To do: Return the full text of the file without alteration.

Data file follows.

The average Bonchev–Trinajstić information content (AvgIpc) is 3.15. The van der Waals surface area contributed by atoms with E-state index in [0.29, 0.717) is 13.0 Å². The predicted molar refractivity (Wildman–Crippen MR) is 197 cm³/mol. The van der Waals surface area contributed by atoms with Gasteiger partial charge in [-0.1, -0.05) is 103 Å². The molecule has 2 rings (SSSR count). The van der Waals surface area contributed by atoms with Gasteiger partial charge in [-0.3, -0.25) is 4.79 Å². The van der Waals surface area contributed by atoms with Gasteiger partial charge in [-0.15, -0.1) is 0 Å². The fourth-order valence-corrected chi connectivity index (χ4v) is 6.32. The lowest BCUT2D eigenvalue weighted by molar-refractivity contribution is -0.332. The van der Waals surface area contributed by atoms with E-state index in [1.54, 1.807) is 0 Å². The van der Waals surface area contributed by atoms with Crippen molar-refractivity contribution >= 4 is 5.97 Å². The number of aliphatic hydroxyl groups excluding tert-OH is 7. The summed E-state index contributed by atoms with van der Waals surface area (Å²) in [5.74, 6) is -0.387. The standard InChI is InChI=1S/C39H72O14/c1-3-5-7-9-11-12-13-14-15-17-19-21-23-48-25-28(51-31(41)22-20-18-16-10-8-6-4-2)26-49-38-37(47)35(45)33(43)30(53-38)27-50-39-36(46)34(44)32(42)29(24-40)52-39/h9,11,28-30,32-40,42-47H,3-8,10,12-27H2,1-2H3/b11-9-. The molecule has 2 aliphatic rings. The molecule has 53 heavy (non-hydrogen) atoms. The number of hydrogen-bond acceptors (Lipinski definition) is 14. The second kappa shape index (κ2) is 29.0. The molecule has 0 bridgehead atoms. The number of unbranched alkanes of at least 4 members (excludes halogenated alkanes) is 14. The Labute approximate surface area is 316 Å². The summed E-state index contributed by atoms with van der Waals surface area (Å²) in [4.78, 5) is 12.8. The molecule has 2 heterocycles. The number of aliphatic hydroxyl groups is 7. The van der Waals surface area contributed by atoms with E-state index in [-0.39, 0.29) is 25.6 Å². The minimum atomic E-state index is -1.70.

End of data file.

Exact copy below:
The average Bonchev–Trinajstić information content (AvgIpc) is 3.15. The van der Waals surface area contributed by atoms with E-state index in [0.29, 0.717) is 13.0 Å². The predicted molar refractivity (Wildman–Crippen MR) is 197 cm³/mol. The van der Waals surface area contributed by atoms with Gasteiger partial charge in [-0.1, -0.05) is 103 Å². The molecule has 2 rings (SSSR count). The van der Waals surface area contributed by atoms with Gasteiger partial charge in [-0.3, -0.25) is 4.79 Å². The van der Waals surface area contributed by atoms with Gasteiger partial charge in [-0.15, -0.1) is 0 Å². The fourth-order valence-corrected chi connectivity index (χ4v) is 6.32. The lowest BCUT2D eigenvalue weighted by molar-refractivity contribution is -0.332. The van der Waals surface area contributed by atoms with E-state index in [1.54, 1.807) is 0 Å². The van der Waals surface area contributed by atoms with Crippen molar-refractivity contribution >= 4 is 5.97 Å². The number of aliphatic hydroxyl groups excluding tert-OH is 7. The summed E-state index contributed by atoms with van der Waals surface area (Å²) in [5.74, 6) is -0.387. The standard InChI is InChI=1S/C39H72O14/c1-3-5-7-9-11-12-13-14-15-17-19-21-23-48-25-28(51-31(41)22-20-18-16-10-8-6-4-2)26-49-38-37(47)35(45)33(43)30(53-38)27-50-39-36(46)34(44)32(42)29(24-40)52-39/h9,11,28-30,32-40,42-47H,3-8,10,12-27H2,1-2H3/b11-9-. The molecule has 2 aliphatic rings. The molecule has 53 heavy (non-hydrogen) atoms. The number of hydrogen-bond acceptors (Lipinski definition) is 14. The second kappa shape index (κ2) is 29.0. The molecule has 0 bridgehead atoms. The number of unbranched alkanes of at least 4 members (excludes halogenated alkanes) is 14. The Labute approximate surface area is 316 Å². The summed E-state index contributed by atoms with van der Waals surface area (Å²) in [4.78, 5) is 12.8. The molecule has 2 heterocycles. The number of aliphatic hydroxyl groups is 7. The van der Waals surface area contributed by atoms with E-state index in [-0.39, 0.29) is 25.6 Å². The minimum atomic E-state index is -1.70.